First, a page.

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Best of Arlington: Dining Guide
Comments () | Published September 1, 2009

Meat Masters

A recent pair of visitors on their White House lunch break has turned the small, cash-only Ray’s Hell-Burger into a tourist destination. Still, we’ll patiently wait for the black-pepper burger with blue cheese, the Diablo with aged cheddar, or just a plain old cheeseburger. They’re the best, messiest burgers around.

The burgers are made from beef trimmings culled from Ray’s the Steaks, Landrum’s casual, value-driven steakhouse (no stranger to lines, either). Former Citronelle sommelier Mark Slater has curated an affordable wine list to go with the excellent hanger steaks and cowboy cuts that have had loyal fans for years. We like to start with the sherry-scented cream-of-crab bisque and finish with a wedge of Key-lime pie.

Thirsty Bernie, a sports-obsessed neighborhood bar, gained notice when high-end chef Jamie Stachowski took over the kitchen. He’s since moved on, but you can still find his specialty—a butcher board holding myriad charcuterie—on the menu, along with his veal bratwurst and kielbasa.

The kebabs at Ravi Kabob House and Ravi Kabob II—skewers of lamb and bone-in chicken marinated for 18 hours and grilled over charcoal—are the draw here. If there were a cheap-eats hall of fame, these cash-only Pakistani stops would be near the top.

At the divey Ballston outpost of El Pollo Rico, ignore the greasy sides and head straight for the chicken. The super-flavorful (and super-cheap, at $14.99) whole birds deserve star billing.

Maryland Envy

Don’t feel like road-tripping to the Eastern Shore? Grab a table at the Quarterdeck (1200 N. Fort Myer Dr.; 703-528-2722), where blue crabs are steamed to order at least through mid-October. All you need are a Bud Light, some slaw, and a mallet. It’s not fancy, but no good crab shack is.

High-End Happy Hours

Mondays at Restaurant 3, a menu of “bar bites” is half off from 5 to 8. That means you can score fried oysters for $5 and duck lettuce wraps for $4.50.

Every day from 4 to 7, Franco Nuschese’s slick Italian spot Sette Bello offers half-price wine and small plates, such as a $7 salumi plate for two, at the bar.

The best time to get a seat at the roomy, saloon-like bar at Ballston’s Willow is 5 to 7 weekdays, when cocktails, glasses of wine, and a Modern American bar menu—mini-Reubens, halibut sliders, pork spring rolls—are all $5. (The bar-menu part of the deal lasts till closing and includes Saturday as well.)

Hangover Cures

You can always go the bacon/egg/cheese route after a long night, but we find the bowls of soothing Vietnamese beef soups at Pho 75 far more restorative, especially with a good shake of Sriracha. If you subscribe to the hair-of-the-dog theory, Harry’s Tap Room (1100 S. Hayes St., 703-416-7070; 2800 Clarendon Blvd., 703-778-7788) serves a mean Bloody Mary with lemon, lime, olives, and celery. It pairs nicely with the classic eggs Benedict or even one of the restaurant’s freshly ground burgers.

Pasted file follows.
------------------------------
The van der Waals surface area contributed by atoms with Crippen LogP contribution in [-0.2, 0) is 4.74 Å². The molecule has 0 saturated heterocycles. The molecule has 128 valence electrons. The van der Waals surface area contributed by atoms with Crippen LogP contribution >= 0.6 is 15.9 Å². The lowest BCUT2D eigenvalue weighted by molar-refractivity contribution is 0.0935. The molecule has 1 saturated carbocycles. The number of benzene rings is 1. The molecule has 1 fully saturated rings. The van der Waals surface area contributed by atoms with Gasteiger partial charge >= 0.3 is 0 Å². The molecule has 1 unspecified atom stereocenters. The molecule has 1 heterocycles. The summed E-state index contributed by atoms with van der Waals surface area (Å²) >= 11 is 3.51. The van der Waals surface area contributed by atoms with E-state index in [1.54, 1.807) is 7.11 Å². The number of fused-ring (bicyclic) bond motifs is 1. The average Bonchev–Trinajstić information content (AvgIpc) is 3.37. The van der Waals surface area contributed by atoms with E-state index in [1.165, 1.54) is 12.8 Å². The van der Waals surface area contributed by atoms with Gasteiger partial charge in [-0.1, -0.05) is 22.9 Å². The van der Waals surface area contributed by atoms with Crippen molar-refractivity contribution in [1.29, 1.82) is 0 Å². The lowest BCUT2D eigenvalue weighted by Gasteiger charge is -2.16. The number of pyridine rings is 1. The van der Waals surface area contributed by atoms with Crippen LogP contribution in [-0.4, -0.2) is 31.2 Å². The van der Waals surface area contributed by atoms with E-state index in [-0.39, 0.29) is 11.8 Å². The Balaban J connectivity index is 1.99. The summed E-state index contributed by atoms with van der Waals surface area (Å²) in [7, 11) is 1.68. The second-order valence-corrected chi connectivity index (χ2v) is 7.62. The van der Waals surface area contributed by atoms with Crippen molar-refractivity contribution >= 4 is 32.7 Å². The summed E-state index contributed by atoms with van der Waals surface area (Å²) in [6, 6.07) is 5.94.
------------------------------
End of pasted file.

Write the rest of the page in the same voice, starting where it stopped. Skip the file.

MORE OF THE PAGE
Tasty Tacos

The perfect meal at the family-friendly Taqueria Poblano: an order of citrus-heavy guacamole, two grilled-shrimp tacos with avocado cream and escabèche-style onions, and a margarita or limeade.

To go with the corn-tortilla-wrapped pockets of chorizo, chicken, and even lamb at Guajillo, it’s jalapeño-spiked shrimp ceviche and fried plantains all the way.

And if you’re dining on the cheap, the no-frills carryout El Charrito Caminante puts out satisfying and authentic versions stuffed with goat, chorizo, and lengua for $2 each.

Comfort Cooking

Carlyle takes only limited reservations, and there’s usually a wait. That’s because this brasserie-like restaurant has nailed a formula of spot-on service, strong classic cocktails, and a menu full of alluring choices. From the lobster pot stickers swimming in gingery lobster sauce to the warm-goat-cheese salad to the deliciously bad-for-you jambalaya pasta in Creole cream sauce, it’s hard to decide where to start. Ending is easy, though—the lemon meringue pie and flourless chocolate waffle are the top sweets hands down.

Much quieter but no less pleasing is Minh’s, an unassuming Vietnamese dining room in a Clarendon office building. The kitchen excels with the fryer, turning out greaseless yam-and-shrimp cakes and pork-stuffed spring rolls. This is also home to some of the area’s best bun, the cool vermicelli-noodle bowls topped with mint, cilantro, bean sprouts, and skewers of charred, sweetly basted pork.

If you’re looking for a carb binge, Café Assorti is your place. The pretty Eastern European hangout excels at yeasty stuffed buns, beef-filled dumplings, and ethereal pastries.

Cupcake Cravings

Neither Best Buns Bread Company in Shirlington (4010 Campbell Ave.; 703-578-1500) nor Mother’s Macaroons (2442 N. Harrison St.; 703-532-6991) is a bakery built around cupcakes, but both put out really good ones. At Best Buns (also known for interesting breads) big, airy cakes meet fluffy lemon, vanilla, and peanut-butter buttercreams. Mother’s, a 21-year-old bake shop in the back of a strip mall, has smaller offerings, but the chocolate and vanilla cupcakes with rainbow sprinkles are a reminder of the school-assembly treats of childhood.

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Posted at 05:00 PM/ET, 09/01/2009 RSS | Print | Permalink | Washingtonian.com Articles